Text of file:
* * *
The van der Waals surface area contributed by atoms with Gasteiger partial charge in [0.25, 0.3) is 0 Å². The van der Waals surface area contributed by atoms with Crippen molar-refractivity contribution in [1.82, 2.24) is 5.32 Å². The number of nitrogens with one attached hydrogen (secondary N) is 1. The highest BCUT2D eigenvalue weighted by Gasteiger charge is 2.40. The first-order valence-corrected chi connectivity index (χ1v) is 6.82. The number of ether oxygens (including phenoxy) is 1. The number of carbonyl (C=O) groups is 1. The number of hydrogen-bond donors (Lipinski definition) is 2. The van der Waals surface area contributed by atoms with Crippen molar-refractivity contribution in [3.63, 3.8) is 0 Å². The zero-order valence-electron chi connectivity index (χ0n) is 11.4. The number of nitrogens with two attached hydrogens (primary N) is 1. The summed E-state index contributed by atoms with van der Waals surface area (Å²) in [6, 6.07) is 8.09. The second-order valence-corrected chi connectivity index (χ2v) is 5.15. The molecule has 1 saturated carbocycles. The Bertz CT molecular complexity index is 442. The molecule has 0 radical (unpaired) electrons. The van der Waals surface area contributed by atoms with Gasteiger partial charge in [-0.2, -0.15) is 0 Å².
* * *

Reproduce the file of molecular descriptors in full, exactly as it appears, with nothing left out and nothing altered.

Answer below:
The van der Waals surface area contributed by atoms with Gasteiger partial charge in [0.25, 0.3) is 0 Å². The van der Waals surface area contributed by atoms with Crippen molar-refractivity contribution in [1.82, 2.24) is 5.32 Å². The number of nitrogens with one attached hydrogen (secondary N) is 1. The highest BCUT2D eigenvalue weighted by Gasteiger charge is 2.40. The first-order valence-corrected chi connectivity index (χ1v) is 6.82. The number of ether oxygens (including phenoxy) is 1. The number of carbonyl (C=O) groups is 1. The number of hydrogen-bond donors (Lipinski definition) is 2. The van der Waals surface area contributed by atoms with Crippen molar-refractivity contribution in [3.63, 3.8) is 0 Å². The zero-order valence-electron chi connectivity index (χ0n) is 11.4. The number of nitrogens with two attached hydrogens (primary N) is 1. The summed E-state index contributed by atoms with van der Waals surface area (Å²) in [6, 6.07) is 8.09. The second-order valence-corrected chi connectivity index (χ2v) is 5.15. The molecule has 1 saturated carbocycles. The Bertz CT molecular complexity index is 442. The molecule has 0 radical (unpaired) electrons. The van der Waals surface area contributed by atoms with Gasteiger partial charge in [-0.2, -0.15) is 0 Å².